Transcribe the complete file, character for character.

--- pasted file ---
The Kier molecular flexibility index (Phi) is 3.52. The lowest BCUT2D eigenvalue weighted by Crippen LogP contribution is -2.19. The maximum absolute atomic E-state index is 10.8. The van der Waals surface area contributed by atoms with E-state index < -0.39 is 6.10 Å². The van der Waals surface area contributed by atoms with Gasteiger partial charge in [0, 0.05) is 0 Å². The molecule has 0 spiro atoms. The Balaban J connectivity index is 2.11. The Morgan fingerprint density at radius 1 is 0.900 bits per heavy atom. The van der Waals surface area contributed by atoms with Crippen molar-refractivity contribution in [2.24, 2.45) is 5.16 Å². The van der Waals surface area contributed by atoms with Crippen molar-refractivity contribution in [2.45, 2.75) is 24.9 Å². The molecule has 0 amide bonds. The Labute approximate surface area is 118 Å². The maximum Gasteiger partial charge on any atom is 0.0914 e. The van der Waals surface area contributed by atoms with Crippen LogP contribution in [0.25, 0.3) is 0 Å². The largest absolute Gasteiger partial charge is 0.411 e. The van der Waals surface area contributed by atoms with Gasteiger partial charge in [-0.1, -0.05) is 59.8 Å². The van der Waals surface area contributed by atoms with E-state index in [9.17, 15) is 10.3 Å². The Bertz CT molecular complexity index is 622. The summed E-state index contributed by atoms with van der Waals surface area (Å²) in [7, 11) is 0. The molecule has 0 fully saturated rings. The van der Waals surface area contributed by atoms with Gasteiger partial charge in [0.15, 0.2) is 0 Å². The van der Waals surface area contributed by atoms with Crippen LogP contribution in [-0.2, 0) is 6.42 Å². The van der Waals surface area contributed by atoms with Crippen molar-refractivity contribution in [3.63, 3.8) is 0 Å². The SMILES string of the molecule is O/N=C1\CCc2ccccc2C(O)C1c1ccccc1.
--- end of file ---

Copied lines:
The Kier molecular flexibility index (Phi) is 3.52. The lowest BCUT2D eigenvalue weighted by Crippen LogP contribution is -2.19. The maximum absolute atomic E-state index is 10.8. The van der Waals surface area contributed by atoms with E-state index < -0.39 is 6.10 Å². The van der Waals surface area contributed by atoms with Gasteiger partial charge in [0, 0.05) is 0 Å². The molecule has 0 spiro atoms. The Balaban J connectivity index is 2.11. The Morgan fingerprint density at radius 1 is 0.900 bits per heavy atom. The van der Waals surface area contributed by atoms with Crippen molar-refractivity contribution in [2.24, 2.45) is 5.16 Å². The van der Waals surface area contributed by atoms with Crippen molar-refractivity contribution in [2.45, 2.75) is 24.9 Å². The molecule has 0 amide bonds. The Labute approximate surface area is 118 Å². The maximum Gasteiger partial charge on any atom is 0.0914 e. The van der Waals surface area contributed by atoms with Crippen LogP contribution in [0.25, 0.3) is 0 Å². The largest absolute Gasteiger partial charge is 0.411 e. The van der Waals surface area contributed by atoms with Gasteiger partial charge in [-0.1, -0.05) is 59.8 Å². The van der Waals surface area contributed by atoms with E-state index in [9.17, 15) is 10.3 Å². The Bertz CT molecular complexity index is 622. The summed E-state index contributed by atoms with van der Waals surface area (Å²) in [7, 11) is 0. The molecule has 0 fully saturated rings. The van der Waals surface area contributed by atoms with Gasteiger partial charge in [0.15, 0.2) is 0 Å². The van der Waals surface area contributed by atoms with Crippen LogP contribution in [-0.2, 0) is 6.42 Å². The van der Waals surface area contributed by atoms with Crippen molar-refractivity contribution in [3.63, 3.8) is 0 Å². The SMILES string of the molecule is O/N=C1\CCc2ccccc2C(O)C1c1ccccc1.